Short of a simple rear-end collision, liability in car accidents can be difficult to prove. However, a new breed of products eliminates some of the confusion by recording video and GPS data to show what actually happened. The X-Driven DRS-1100 Drive Recorder is such a product. It constantly records driving data, but only saves a file when triggered by a specific event, either a significant shock or the user pressing the emergency button on the unit. By default, the saved file includes 10 seconds of video and GPS data before the event, and another 10 seconds after it. However, it will increase the recording time if the car is moving at high speeds.
The X-Driven DRS-1100 is slightly bigger than a typical Bluetooth speakerphone and has a nicely contoured black plastic case. Its front end is thicker than the rest of the device because its camera lens protrudes out. Since you mount the device to a car's windshield, in the cabin behind the rearview mirror, you can adjust the camera angle slightly up or down. That adjustment is particularly important, as the mounting bracket is fixed. In a car with a near vertical windshield, the X-Driven DRS-1100 camera could not be adjusted to get a forward view.
Two indicator LEDs, blue for the GPS signal and red for power, are on the bottom of the device, next to the emergency button that lets the driver record a file even when an accident hasn't occurred. A covered SD card slot sits on one side of the device, while a port for the power cable is mounted in the other. The most problematic aspect of mounting the X-Driven DRS-1100 in a car is its power cable. It must run from the device to a 12-volt power point. Fortunately, the company provides a very long power cable and several sticky cable ties, so the cable could be run along the edge of the windshield.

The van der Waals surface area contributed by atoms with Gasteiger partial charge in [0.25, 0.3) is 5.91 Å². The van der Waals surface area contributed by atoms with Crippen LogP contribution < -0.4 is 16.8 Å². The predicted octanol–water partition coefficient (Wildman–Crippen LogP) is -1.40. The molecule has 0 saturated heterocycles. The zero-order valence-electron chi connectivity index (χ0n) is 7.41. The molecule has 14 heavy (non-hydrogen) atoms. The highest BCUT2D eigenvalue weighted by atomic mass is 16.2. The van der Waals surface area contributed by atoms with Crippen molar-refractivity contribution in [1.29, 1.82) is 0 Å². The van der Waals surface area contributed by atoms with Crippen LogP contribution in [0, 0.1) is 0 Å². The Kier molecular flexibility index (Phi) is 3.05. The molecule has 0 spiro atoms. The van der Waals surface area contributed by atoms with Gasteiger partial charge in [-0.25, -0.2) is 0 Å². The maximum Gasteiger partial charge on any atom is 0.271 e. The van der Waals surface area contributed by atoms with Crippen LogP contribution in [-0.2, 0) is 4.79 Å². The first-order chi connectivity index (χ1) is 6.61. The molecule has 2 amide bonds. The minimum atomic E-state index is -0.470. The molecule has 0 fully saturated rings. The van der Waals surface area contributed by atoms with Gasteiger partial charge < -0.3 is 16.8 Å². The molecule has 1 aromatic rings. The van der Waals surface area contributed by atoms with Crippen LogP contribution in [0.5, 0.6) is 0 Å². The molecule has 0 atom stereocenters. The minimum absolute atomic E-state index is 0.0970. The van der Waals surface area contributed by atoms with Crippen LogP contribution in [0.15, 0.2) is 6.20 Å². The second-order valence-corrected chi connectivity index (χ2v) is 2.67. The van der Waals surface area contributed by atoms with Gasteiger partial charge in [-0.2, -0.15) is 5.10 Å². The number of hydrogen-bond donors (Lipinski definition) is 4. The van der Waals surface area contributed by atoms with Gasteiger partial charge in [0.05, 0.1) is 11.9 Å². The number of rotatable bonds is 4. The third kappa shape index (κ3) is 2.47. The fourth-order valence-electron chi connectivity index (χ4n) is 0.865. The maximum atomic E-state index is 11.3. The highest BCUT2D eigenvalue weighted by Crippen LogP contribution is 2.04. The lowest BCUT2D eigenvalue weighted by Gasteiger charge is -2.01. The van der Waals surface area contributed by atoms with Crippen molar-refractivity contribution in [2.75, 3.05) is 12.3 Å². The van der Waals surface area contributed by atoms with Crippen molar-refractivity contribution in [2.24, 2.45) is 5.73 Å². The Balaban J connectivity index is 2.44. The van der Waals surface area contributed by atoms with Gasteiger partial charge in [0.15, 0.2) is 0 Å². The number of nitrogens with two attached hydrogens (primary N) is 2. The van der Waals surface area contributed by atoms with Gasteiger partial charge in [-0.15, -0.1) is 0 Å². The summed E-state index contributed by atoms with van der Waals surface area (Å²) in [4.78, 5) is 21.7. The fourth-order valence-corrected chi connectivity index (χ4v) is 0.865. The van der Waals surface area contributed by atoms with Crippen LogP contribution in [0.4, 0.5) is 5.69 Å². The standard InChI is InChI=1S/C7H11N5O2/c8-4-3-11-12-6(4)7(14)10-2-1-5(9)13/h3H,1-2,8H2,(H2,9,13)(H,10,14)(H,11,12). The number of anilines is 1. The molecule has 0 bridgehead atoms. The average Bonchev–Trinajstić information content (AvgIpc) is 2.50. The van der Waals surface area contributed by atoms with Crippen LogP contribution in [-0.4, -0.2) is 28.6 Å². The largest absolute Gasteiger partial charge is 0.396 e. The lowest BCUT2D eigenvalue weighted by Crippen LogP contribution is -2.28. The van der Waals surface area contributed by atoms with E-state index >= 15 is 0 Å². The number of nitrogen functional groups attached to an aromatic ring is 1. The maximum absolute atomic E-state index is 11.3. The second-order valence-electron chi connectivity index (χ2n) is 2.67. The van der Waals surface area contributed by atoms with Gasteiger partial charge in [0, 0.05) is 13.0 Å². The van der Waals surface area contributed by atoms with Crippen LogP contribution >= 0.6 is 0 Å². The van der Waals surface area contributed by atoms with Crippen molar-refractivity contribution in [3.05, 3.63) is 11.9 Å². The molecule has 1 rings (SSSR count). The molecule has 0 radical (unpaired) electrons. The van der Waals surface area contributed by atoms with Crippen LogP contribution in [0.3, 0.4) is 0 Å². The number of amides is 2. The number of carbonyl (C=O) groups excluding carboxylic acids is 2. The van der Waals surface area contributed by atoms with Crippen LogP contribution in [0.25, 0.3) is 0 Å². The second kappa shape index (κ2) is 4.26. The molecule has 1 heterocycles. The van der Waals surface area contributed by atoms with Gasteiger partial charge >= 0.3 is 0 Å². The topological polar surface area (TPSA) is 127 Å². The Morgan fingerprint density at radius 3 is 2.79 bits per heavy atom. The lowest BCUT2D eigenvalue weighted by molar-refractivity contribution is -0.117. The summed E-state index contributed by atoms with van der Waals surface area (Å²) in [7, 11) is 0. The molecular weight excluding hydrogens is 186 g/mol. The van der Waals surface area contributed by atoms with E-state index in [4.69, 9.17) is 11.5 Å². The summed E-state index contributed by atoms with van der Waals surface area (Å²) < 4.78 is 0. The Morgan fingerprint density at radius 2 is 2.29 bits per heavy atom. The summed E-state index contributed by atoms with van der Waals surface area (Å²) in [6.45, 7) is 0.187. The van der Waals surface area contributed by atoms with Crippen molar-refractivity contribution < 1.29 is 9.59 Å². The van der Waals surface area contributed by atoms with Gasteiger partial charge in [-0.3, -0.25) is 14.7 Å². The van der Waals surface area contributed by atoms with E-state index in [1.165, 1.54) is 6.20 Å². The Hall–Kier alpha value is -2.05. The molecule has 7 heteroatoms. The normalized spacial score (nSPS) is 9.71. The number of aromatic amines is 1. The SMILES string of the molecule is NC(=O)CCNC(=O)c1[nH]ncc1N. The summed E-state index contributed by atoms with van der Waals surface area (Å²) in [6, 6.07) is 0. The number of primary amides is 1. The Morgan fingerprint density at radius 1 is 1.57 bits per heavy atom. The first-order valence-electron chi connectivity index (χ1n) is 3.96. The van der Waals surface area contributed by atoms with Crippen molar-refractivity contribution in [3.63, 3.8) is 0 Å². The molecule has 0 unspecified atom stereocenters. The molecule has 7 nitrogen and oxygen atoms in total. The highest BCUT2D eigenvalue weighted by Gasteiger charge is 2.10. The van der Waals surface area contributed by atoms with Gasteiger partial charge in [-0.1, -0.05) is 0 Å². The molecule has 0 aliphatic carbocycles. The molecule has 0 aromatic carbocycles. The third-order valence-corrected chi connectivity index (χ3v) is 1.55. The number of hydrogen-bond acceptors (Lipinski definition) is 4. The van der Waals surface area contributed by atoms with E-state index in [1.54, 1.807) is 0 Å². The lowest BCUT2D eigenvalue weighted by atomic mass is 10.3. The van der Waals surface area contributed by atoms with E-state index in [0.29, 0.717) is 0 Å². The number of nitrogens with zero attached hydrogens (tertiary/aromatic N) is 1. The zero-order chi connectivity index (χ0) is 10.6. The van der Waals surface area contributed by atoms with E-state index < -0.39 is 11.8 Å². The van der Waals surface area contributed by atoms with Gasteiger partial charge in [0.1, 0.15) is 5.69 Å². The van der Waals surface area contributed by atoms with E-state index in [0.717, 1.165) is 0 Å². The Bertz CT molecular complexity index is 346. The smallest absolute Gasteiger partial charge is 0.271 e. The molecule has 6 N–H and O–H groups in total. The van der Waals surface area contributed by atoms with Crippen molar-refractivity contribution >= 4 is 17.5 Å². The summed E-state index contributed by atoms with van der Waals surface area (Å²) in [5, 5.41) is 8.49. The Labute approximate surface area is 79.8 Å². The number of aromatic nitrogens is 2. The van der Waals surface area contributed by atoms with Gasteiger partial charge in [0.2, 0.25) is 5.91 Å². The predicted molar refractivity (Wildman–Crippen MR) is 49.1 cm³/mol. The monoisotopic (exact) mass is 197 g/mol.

There is a software component for viewing footage from the device that is included on a 4GB SD card. The viewer software lets you select any of the files recorded by the DRS-1100, showing the video footage along with a Google map of the car's position during the footage. The software uses standard play, skip, and pause controls for viewing its footage. On the negative side, files from the device are just presented in a list, with obscure names. Using the date and time as names would be helpful, as the number of files accumulates quickly. The software shows the car's speed, which you can toggle between miles or kilometers per hour by clicking the speed display.